Been back a couple of days now from visiting the folks for Thanksgiving. Obviously, quite an eventful holiday this year, and I ended up having to stay an extra week. Glad I did, though, and props go out to my workmates and managers who were quite supportive and understanding. I relayed that to my mom, and the fact that she didn’t have to worry about me and the job relieved her and helped her heal.
Now I’ve got to get back to the swing of things. I’ve hefted the kettlebells a couple of times, but only for warm-up sessions. I was going to hit it hard tonight, but I ended up doing job-related work that kept me going for a while this evening.
Finally, I quit working on it, and watched a movie I rented: Hancock. Have ta say, I really enjoyed it. Several things about it just jelled quite nicely, although I got annoyed at the one piece of camera work that almost always annoys me–the fast, “journalist”-style zoom. In almost every context, it’s well, out of context… unless the filmmaker is representing actual hand-held camera news footage. To me, when I see that just show up in a movie (unless it’s actual documentary footage) it seems so out of place that it jerks me out the “suspension of disbelief.”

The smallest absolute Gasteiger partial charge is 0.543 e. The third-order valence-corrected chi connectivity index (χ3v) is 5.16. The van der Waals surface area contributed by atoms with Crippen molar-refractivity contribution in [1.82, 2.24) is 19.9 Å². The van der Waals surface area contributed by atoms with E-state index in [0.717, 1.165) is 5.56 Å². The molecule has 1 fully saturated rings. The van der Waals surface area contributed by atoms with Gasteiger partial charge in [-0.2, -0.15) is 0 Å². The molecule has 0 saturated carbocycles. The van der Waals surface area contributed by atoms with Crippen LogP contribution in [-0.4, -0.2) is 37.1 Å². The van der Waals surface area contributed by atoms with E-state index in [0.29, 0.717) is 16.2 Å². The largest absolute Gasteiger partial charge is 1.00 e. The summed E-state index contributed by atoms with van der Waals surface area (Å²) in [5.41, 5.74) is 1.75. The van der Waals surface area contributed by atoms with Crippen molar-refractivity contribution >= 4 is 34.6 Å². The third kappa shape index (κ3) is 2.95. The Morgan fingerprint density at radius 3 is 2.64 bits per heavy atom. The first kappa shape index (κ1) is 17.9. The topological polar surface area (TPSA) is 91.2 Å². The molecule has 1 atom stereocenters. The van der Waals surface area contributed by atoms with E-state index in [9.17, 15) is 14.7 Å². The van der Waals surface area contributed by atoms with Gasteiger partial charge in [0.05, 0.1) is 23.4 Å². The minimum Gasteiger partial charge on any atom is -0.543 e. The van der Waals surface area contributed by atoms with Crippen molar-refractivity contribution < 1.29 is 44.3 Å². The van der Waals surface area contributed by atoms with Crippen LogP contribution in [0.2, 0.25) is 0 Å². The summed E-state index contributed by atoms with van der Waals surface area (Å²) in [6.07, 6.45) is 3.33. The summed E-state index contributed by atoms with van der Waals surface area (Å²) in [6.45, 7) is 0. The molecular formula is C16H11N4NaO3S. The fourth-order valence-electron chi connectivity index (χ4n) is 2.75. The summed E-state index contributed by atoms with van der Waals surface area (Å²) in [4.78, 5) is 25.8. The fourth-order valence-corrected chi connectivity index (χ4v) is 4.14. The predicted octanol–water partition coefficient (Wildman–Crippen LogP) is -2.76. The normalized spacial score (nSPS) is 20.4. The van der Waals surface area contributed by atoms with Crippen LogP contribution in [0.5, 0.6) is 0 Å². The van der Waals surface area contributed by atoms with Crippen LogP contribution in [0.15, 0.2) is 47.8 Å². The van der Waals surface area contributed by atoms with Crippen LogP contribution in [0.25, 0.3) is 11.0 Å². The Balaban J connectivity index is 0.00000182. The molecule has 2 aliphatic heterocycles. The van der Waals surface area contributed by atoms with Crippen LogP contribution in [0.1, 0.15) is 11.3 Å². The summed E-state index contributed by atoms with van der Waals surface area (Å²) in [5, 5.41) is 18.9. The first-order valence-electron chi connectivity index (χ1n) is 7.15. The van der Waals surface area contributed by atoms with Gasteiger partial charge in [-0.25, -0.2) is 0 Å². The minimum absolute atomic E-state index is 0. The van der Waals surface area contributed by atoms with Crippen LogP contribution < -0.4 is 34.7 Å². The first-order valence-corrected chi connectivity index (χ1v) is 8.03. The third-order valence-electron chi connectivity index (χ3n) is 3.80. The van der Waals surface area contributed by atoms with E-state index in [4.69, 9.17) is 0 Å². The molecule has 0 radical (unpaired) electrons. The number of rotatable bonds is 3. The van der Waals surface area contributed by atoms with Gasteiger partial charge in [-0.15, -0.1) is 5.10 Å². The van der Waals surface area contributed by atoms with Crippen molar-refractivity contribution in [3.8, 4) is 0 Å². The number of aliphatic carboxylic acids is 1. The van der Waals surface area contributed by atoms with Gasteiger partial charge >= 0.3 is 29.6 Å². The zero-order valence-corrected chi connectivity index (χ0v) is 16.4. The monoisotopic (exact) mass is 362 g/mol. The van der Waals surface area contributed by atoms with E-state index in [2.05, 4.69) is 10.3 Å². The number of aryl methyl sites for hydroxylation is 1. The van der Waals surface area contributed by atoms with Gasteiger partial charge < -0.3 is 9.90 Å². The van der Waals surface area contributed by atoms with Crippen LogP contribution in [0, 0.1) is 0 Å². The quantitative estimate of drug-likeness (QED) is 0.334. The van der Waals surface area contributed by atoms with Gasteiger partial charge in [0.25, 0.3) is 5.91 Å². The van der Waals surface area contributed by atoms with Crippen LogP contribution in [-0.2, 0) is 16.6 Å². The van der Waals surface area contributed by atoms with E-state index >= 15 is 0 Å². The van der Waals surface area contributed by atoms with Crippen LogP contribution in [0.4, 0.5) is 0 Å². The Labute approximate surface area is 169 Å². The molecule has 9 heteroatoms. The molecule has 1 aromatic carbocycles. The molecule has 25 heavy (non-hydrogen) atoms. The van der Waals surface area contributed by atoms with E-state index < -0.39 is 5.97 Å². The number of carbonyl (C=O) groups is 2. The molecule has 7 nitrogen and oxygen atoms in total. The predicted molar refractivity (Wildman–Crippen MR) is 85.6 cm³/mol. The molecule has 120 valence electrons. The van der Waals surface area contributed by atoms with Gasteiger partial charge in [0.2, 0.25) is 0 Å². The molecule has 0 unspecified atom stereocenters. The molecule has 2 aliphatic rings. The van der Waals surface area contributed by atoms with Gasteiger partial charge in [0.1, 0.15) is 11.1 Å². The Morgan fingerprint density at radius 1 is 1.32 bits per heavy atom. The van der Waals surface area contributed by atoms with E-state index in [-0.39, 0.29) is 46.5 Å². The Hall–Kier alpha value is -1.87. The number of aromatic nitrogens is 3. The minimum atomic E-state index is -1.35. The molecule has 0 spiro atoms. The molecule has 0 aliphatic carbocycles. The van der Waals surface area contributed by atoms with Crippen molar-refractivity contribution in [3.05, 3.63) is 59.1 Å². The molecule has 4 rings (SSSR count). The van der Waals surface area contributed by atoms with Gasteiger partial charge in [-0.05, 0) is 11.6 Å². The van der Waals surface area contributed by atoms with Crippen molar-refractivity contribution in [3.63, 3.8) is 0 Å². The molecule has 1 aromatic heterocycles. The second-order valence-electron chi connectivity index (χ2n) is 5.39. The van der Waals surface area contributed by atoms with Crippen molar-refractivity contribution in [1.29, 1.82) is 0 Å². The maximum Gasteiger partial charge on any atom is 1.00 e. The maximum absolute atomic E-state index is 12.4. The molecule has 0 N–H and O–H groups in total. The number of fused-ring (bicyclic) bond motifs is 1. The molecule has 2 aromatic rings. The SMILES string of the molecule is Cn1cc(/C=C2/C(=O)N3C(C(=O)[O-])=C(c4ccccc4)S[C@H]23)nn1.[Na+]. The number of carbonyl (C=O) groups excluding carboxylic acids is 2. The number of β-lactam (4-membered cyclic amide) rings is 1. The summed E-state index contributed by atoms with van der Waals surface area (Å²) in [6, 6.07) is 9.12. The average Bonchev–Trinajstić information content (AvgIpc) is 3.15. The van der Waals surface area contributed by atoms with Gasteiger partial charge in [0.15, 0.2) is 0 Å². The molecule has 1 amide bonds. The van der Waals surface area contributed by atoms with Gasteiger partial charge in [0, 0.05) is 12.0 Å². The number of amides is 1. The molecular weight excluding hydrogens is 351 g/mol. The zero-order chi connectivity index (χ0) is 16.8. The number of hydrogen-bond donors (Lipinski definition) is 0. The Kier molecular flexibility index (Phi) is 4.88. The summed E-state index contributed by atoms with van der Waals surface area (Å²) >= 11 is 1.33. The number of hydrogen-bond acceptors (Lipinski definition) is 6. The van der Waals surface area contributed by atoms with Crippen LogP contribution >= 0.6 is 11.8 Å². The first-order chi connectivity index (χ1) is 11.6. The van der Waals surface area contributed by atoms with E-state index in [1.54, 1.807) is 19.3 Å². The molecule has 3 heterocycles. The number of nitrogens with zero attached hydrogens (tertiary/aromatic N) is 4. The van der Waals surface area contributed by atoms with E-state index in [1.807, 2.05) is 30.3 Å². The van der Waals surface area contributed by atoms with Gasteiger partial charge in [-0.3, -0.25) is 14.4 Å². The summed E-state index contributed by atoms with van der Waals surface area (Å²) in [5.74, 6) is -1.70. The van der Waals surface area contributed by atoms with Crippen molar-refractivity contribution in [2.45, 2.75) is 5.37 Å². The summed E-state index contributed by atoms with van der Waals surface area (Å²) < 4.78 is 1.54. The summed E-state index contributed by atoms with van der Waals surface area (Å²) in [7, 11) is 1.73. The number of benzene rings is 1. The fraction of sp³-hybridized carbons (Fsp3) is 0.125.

It’s jarring also because it seems so pretentious, and fake, as well. Anyway, a minor quibble, but still, I wish people would quit doing that.
I think there are times to be really creative and innovative with camera work, that frame what you’re trying to convey, but in a super hero flick you want to pull the audience into reality and not jar them out of it.
One movie I still remember that I was really impressed with the non-standard camera work was Charly (spoiler alert for the Wiki article!) with Cliff Robertson. Really good movie, in other ways, but I remember the multiple frames shots within a montage, etc. that just really worked for that film.
But anyway, I digress…